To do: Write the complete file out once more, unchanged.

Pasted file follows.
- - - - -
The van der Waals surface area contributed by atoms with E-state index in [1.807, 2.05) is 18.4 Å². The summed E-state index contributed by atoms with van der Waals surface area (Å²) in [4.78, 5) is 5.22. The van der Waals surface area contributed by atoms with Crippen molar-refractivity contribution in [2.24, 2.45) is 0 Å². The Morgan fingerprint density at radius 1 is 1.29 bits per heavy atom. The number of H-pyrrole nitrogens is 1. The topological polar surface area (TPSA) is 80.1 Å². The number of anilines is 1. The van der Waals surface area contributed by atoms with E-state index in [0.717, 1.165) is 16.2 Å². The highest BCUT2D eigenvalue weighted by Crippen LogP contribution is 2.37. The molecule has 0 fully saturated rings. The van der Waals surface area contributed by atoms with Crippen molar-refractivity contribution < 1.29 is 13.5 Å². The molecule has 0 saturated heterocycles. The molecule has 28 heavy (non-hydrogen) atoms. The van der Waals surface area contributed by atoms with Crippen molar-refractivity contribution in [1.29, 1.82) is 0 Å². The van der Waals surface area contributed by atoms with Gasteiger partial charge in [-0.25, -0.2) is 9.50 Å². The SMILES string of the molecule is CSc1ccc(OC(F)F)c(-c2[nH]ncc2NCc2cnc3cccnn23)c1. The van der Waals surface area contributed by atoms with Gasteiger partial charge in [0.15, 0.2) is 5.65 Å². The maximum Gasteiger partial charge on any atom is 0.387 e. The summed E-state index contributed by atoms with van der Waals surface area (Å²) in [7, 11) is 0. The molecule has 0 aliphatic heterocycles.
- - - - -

The van der Waals surface area contributed by atoms with E-state index in [1.807, 2.05) is 18.4 Å². The summed E-state index contributed by atoms with van der Waals surface area (Å²) in [4.78, 5) is 5.22. The van der Waals surface area contributed by atoms with Crippen molar-refractivity contribution in [2.24, 2.45) is 0 Å². The Morgan fingerprint density at radius 1 is 1.29 bits per heavy atom. The number of H-pyrrole nitrogens is 1. The topological polar surface area (TPSA) is 80.1 Å². The number of anilines is 1. The van der Waals surface area contributed by atoms with E-state index in [0.717, 1.165) is 16.2 Å². The highest BCUT2D eigenvalue weighted by Crippen LogP contribution is 2.37. The molecule has 0 fully saturated rings. The van der Waals surface area contributed by atoms with Crippen molar-refractivity contribution < 1.29 is 13.5 Å². The molecule has 0 saturated heterocycles. The molecule has 28 heavy (non-hydrogen) atoms. The van der Waals surface area contributed by atoms with Crippen molar-refractivity contribution in [1.29, 1.82) is 0 Å². The van der Waals surface area contributed by atoms with Gasteiger partial charge in [-0.25, -0.2) is 9.50 Å². The SMILES string of the molecule is CSc1ccc(OC(F)F)c(-c2[nH]ncc2NCc2cnc3cccnn23)c1. The van der Waals surface area contributed by atoms with Gasteiger partial charge in [0.15, 0.2) is 5.65 Å². The maximum Gasteiger partial charge on any atom is 0.387 e. The summed E-state index contributed by atoms with van der Waals surface area (Å²) in [7, 11) is 0. The molecule has 0 aliphatic heterocycles.